Yes! I get to cover another anime I remember watching during my teenage years. For an obscure anime remake (at least obscure to most Americans) of a long-running live action Japanese TV show, I was shocked by how influential this anime was to other series that came out long after. Even watching it, I wouldn’t be surprised if Tarantino got at least some inspiration when he made Kill Bill since Gogo Yubari may or may not be some analog of the main character (saying nothing about her being played by a Battle Royale cast member). I had a brief nostalgia trip as I decided to revisit this violent OVA that I’m shocked to find out was a shojo series the whole time.
Is it still worthy to watch even for a short action series?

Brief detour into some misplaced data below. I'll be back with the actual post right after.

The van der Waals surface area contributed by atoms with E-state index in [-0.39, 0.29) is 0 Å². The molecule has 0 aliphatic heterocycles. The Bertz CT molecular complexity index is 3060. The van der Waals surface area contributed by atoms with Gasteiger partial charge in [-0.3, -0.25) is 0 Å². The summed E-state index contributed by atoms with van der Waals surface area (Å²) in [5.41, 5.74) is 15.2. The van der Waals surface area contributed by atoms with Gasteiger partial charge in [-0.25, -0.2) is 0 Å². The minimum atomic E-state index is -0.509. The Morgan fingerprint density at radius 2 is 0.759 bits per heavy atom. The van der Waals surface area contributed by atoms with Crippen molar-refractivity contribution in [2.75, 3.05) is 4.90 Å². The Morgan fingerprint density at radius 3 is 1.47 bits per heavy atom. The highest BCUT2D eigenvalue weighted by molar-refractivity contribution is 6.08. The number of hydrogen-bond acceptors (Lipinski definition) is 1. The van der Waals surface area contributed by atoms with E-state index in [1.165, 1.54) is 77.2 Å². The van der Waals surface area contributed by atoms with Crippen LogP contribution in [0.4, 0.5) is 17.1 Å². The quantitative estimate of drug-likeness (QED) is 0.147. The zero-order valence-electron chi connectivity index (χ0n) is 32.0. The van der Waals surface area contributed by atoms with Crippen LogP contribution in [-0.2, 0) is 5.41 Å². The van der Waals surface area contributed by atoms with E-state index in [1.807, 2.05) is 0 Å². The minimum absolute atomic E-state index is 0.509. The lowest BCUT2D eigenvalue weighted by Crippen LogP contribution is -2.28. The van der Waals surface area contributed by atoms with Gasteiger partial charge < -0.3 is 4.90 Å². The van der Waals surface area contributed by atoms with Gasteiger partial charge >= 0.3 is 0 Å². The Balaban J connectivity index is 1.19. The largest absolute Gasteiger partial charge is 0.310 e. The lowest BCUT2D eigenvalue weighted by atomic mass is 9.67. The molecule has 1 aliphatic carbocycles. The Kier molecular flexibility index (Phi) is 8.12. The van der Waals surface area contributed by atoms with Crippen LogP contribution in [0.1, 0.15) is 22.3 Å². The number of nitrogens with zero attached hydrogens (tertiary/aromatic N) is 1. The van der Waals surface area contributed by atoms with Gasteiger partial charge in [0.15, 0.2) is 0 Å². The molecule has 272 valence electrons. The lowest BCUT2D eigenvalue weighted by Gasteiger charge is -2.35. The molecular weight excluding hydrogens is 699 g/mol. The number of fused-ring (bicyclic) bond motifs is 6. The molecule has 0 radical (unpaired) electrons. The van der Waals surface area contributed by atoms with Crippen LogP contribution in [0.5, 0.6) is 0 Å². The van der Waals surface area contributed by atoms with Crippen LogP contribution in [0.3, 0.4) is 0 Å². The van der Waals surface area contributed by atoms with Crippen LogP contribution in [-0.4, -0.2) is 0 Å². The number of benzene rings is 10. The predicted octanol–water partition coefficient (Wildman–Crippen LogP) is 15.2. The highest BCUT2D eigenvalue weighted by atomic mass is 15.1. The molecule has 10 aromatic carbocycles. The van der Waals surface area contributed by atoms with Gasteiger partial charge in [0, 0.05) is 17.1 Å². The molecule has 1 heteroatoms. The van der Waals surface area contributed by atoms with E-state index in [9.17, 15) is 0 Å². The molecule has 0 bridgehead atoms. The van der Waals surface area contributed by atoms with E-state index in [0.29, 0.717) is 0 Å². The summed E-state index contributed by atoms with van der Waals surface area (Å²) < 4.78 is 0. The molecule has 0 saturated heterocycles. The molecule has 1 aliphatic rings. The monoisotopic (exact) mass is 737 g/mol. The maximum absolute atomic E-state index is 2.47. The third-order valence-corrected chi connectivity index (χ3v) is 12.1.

Sukeban Deka is about a juvenile delinquent sixteen year old girl named Saki Asamiya. She’s in jail for an assault conviction that happened at Takenoha High school. The local police who have her in the holding tank make a deal with Saki. She can join the force as an undercover cop while commuting her sentence for a major case, or she can stay in prison and have her mom be executed for her crime of killing her husband and Saki’s father. Saki while furious takes the job and becomes part of this secret police project named “Sukeban Deka”. She’s armed with a yo-yo that’s made from a bulletproof ceramic, has an unbreakable string, and is fireproof. Her mission is to go back to her old school Takenoha High after the cops catch wind of a conspiracy involving the wealthy politician Gozo Mizuchi’s daughters Emi, Ayumi, and Reimi. They run the school and are popular, but they have very dubious means like how Emi plagiarizes artwork, Ayumi runs a drug cartel, and Reimi influences so many of their murder plots. Saki has to shut down the Mizuchi’s illegal activities, but has to deal with other goons associated with them, going back to school, and facing Vice Principal Numa who sent her to jail to begin with.